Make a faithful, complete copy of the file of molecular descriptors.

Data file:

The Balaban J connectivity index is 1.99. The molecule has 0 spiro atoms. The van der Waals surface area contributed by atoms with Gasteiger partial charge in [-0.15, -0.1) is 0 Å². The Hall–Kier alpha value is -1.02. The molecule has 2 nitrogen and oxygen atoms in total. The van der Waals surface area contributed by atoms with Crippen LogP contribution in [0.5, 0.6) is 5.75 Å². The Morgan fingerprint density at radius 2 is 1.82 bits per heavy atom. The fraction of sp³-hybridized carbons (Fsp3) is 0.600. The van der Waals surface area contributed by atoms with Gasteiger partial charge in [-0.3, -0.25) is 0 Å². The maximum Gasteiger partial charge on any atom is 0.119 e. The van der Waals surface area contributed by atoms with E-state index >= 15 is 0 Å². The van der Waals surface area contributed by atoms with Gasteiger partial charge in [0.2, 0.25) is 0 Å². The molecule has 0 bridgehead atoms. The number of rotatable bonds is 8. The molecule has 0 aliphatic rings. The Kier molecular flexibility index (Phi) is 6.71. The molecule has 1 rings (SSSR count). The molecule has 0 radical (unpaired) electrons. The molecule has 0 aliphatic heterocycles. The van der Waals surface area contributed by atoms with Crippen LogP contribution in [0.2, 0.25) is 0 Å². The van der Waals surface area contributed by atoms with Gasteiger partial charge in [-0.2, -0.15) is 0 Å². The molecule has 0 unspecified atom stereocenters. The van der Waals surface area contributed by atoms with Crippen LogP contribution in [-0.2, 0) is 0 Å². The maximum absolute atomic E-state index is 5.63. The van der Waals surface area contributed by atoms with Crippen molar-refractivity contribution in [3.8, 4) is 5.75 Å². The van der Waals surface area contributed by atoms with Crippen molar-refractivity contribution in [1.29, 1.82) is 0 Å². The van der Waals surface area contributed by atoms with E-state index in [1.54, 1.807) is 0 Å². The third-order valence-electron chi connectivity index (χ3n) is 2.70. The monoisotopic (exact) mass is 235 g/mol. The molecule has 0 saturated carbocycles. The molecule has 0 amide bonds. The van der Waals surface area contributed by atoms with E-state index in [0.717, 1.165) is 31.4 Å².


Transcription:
The Balaban J connectivity index is 1.99. The molecule has 0 spiro atoms. The van der Waals surface area contributed by atoms with Gasteiger partial charge in [-0.15, -0.1) is 0 Å². The Hall–Kier alpha value is -1.02. The molecule has 2 nitrogen and oxygen atoms in total. The van der Waals surface area contributed by atoms with Crippen LogP contribution in [0.5, 0.6) is 5.75 Å². The Morgan fingerprint density at radius 2 is 1.82 bits per heavy atom. The fraction of sp³-hybridized carbons (Fsp3) is 0.600. The van der Waals surface area contributed by atoms with Gasteiger partial charge in [-0.3, -0.25) is 0 Å². The maximum Gasteiger partial charge on any atom is 0.119 e. The van der Waals surface area contributed by atoms with E-state index >= 15 is 0 Å². The van der Waals surface area contributed by atoms with Gasteiger partial charge in [0.2, 0.25) is 0 Å². The molecule has 0 bridgehead atoms. The number of rotatable bonds is 8. The molecule has 0 aliphatic rings. The Kier molecular flexibility index (Phi) is 6.71. The molecule has 1 rings (SSSR count). The molecule has 0 radical (unpaired) electrons. The molecule has 0 aliphatic heterocycles. The van der Waals surface area contributed by atoms with Crippen LogP contribution in [0.2, 0.25) is 0 Å². The van der Waals surface area contributed by atoms with Gasteiger partial charge in [-0.2, -0.15) is 0 Å². The molecule has 0 unspecified atom stereocenters. The van der Waals surface area contributed by atoms with Crippen LogP contribution in [-0.2, 0) is 0 Å². The maximum absolute atomic E-state index is 5.63. The van der Waals surface area contributed by atoms with Crippen molar-refractivity contribution in [3.8, 4) is 5.75 Å². The van der Waals surface area contributed by atoms with Crippen molar-refractivity contribution in [1.29, 1.82) is 0 Å². The van der Waals surface area contributed by atoms with E-state index in [1.54, 1.807) is 0 Å². The third-order valence-electron chi connectivity index (χ3n) is 2.70. The monoisotopic (exact) mass is 235 g/mol. The molecule has 0 saturated carbocycles. The molecule has 0 amide bonds. The van der Waals surface area contributed by atoms with E-state index in [0.717, 1.165) is 31.4 Å².